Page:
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1.
The safety attitudes questionnaire - ambulatory version
Zalika Klemenc-Ketiš, Matjaž Maletič, Vesna Stropnik, Ellen Tveter Deilkås, Dag Hofoss, Gunnar Tschudi Bondevik, 2017, original scientific article

Abstract: Background: Several tools have been developed to measure safety attitudes of health care providers, out of which the Safety Attitudes Questionnaire (SAQ) is regarded as one of the most appropriate ones. In 2007, it was adapted to outpatient (primary health care) settings and in 2014 it was tested in out-of-hours health care settings in Norway. The purpose of this study was to translate the English version of the SAQ-Ambulatory Version (SAQ-AV) to Slovenian language; to test its reliability; and to explore its factor structure. Methods: This was a cross-sectional study that took place in Slovenian out-of-hours primary care clinics in March- May 2015 as a part of an international study entitled Patient Safety Culture in European Out-of-hours services. The questionnaire consisted of the Slovenian version of the SAQ-AV. The link to the questionnaire was emailed to health care workers in the out-of-hours clinics. A total of 438 participants were invited. We performed exploratory factor analysis. Results: Out of 438 invited participants, 250 answered the questionnaire (response rate 57.1%). Exploratory factor analysis put forward five factors: 1) Perceptions of management, 2) Job satisfaction, 3) Safety climate, 4) Teamwork climate, and 5) Communication. Cronbach's alpha of the whole SAQ-AV was 0.922. Cronbach's alpha of the five factors ranged from 0.587 to 0.791. Mean total score of the SAQ-AV was 56.6 +- 16.0 points. The factor with the highest average score was Teamwork climate and the factor with the lowest average was Job satisfaction. Conclusions: Based on the results in our study, we cannot state that the SAQ-AV is a reliable tool for measuring safety culture in the Slovenian out-of-hours care setting. Our study also showed that there might be other safety culture factors in out-of-hours care not recognised before. We therefore recommend larger studies aiming to identify an alternative factor structure.
Keywords: patient safety, quality assurance, health care
Published: 28.06.2017; Views: 552; Downloads: 68
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2.
Variations in patient safety climate and perceived quality of collaboration between professions in out-of-hours care
Zalika Klemenc-Ketiš, Ellen Tveter Deilkås, Dag Hofoss, Gunnar Tschudi Bondevik, 2017, original scientific article

Abstract: Purpose: To get an overview of health care workers perceptions of patient safety climates and the quality of collaboration in Slovenian out-of-hours health care (OOHC) between professional groups. Materials and methods: This was a cross-sectional study carried out in all (60) Slovenian OOHC clinics; 37 (61.7%) agreed to participate with 438 employees. The questionnaire consisted of the Slovenian version of the Safety Attitudes Questionnaire - Ambulatory Version (SAQ-AV). Results: The study sample consisted of 175 (70.0%) physicians, nurse practitioners, and practice nurses. Practice nurses reported the highest patient safety climate scores in all dimensions. Total mean (standard deviation) SAQ-AV score was 60.9+-15.2. Scores for quality of collaboration between different professional groups were high. The highest mean scores were reported by nurse practitioners on collaboration with practice nurses (4.4+-0.6). The lowest mean scores were reported by practice nurses on collaboration with nurse practitioners (3.8+-0.9). Conclusion: Due to large variations in Slovenian OOHC clinics with regard to how health care workers from different professional backgrounds perceive safety culture, more attention should be devoted to improving the team collaboration in OOHC. A clearer description of professional team roles should be provided.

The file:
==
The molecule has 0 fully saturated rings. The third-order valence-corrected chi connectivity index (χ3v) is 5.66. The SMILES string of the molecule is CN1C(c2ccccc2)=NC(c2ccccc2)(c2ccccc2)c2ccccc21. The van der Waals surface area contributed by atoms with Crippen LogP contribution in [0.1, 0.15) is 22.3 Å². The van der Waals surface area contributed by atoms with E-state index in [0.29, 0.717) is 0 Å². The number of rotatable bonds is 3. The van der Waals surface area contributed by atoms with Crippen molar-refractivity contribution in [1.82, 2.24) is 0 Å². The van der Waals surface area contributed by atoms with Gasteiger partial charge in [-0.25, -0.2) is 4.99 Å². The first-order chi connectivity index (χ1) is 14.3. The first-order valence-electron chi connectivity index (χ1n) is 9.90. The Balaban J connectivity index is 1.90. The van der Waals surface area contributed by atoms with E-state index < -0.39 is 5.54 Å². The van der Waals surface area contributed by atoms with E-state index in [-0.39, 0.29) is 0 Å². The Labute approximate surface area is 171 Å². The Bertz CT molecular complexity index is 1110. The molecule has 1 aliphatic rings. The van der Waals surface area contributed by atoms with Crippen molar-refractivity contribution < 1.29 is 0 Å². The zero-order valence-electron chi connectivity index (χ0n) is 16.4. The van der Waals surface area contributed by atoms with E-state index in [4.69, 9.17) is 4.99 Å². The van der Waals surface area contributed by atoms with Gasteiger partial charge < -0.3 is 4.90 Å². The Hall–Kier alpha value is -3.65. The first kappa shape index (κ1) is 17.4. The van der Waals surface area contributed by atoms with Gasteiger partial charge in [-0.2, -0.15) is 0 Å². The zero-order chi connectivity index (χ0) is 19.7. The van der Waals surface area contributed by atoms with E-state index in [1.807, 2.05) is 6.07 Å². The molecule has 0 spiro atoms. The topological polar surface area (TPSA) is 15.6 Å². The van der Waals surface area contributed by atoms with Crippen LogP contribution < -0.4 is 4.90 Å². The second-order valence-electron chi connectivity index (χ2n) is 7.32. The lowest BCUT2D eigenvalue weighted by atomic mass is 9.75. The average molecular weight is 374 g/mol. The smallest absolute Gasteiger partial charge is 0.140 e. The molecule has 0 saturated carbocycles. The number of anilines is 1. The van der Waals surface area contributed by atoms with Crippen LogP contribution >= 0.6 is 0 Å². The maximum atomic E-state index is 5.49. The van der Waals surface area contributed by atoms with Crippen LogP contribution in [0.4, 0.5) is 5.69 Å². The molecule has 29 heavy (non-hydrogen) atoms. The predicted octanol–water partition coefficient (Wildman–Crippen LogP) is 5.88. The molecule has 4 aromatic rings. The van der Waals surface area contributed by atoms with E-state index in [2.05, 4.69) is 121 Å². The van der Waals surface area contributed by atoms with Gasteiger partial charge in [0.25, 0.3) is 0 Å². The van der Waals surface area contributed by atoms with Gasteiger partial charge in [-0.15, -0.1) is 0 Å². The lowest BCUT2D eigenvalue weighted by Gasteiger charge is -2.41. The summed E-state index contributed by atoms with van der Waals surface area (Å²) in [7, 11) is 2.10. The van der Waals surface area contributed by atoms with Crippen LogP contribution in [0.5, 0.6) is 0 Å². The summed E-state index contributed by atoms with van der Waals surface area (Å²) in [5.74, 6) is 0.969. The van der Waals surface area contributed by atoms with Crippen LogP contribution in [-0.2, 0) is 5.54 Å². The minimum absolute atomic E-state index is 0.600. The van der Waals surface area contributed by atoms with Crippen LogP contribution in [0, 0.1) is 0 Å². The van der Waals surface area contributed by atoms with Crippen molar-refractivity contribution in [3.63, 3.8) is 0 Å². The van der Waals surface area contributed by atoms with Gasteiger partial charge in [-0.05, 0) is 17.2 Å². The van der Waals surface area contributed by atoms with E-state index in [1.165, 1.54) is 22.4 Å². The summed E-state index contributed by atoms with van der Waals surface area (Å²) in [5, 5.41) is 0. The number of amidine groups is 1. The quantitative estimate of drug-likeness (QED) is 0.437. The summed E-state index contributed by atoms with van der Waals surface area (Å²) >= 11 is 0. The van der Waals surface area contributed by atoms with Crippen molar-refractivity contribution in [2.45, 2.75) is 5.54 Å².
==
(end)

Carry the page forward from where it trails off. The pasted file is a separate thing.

Keywords: primary health care, out-of-hours medical care, patient care management
Published: 27.11.2017; Views: 447; Downloads: 208
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3.
Patient safety in cross-border care
Eva Turk, Stephen Leyshon, Morten Pytte, 2015, original scientific article

Abstract: Patient safety is a right and it raises particular issues in the context of cross-border care. Patients should be able to have trust and confidence in the healthcare structure as a whole; they must be protected from the harm caused by poorly functioning health systems, medical errors and adverse events. This paper addresses the state of cross-border healthcare in the European Union, the state of patient safety, the question of quality assurance and the role of accreditation as a risk based approach.
Keywords: patient safety, cross-border care, accreditation, healthcare, EU
Published: 08.10.2018; Views: 141; Downloads: 20
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